You can adjust these numbers however you want given the weather, and the weather was undeniably really really bad. Still, NC State’s defense managed to limit Notre Dame to 113 yards of offense on 64 plays. That’s an average of 1.8 yards per play.
The Wolfpack finished the day with five sacks on DeShone Kizer, who managed to complete only nine of his 26 passing attempts. The conditions in this game were ideal for defenses, and NC State made no significant mistakes on this side of the field.
That was crucial, because NC State’s offense made a lot of mistakes. In the first quarter, there was a mental error that brought back a Cole Cook touchdown pass. In the second half, State’s offense killed a potential touchdown drive with an ill-advised toss play or whatever it was supposed to be—it ended in a fumble recovered by State that lost 15 yards or so.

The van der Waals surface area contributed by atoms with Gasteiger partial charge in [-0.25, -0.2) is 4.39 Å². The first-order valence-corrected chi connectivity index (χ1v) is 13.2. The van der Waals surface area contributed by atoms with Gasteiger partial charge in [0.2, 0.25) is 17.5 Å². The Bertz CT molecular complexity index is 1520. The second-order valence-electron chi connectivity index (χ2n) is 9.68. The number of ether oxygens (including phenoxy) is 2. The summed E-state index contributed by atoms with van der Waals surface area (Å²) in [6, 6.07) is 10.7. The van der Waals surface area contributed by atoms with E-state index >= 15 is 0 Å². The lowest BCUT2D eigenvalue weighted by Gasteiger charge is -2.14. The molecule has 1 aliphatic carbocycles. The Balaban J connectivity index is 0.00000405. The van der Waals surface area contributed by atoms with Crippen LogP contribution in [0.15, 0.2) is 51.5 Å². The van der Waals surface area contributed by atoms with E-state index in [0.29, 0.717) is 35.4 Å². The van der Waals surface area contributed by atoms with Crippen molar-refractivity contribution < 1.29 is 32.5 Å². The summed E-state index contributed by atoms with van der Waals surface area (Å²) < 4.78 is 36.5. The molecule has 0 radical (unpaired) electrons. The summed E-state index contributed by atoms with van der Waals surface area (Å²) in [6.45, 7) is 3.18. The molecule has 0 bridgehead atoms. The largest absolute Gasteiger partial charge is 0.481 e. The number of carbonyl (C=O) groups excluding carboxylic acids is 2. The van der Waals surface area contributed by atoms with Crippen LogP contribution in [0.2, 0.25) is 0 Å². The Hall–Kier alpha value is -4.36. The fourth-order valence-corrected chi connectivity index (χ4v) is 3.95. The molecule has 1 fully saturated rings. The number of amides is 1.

I’d say NC State made more critical mistakes overall, but State also was better down-to-down, and in the end, the Wolfpack made the game-changing play. That was Pharoah McKever leaping to block a punt and reserve defensive back Dexter Wright scooping it and scoring.
But we don’t get to that point without State’s defense, which never bought the idea that Notre Dame could run the ball and didn’t panic when Kizer was called on to throw it. They had the elements in their favor, and they leveraged that.
This game was a slow burn—slower than any of us would have liked—where the team that could actually run the ball would probably win. That proved true. The Pack’s defensive approach stayed true to that and it paid off.
There were lots of mistakes and turnovers involved in this slopfest, but don’t lose sight of how good NC State’s defense was despite all of the elements and other nonsense. They kept NC State in control of this game nearly from start to finish.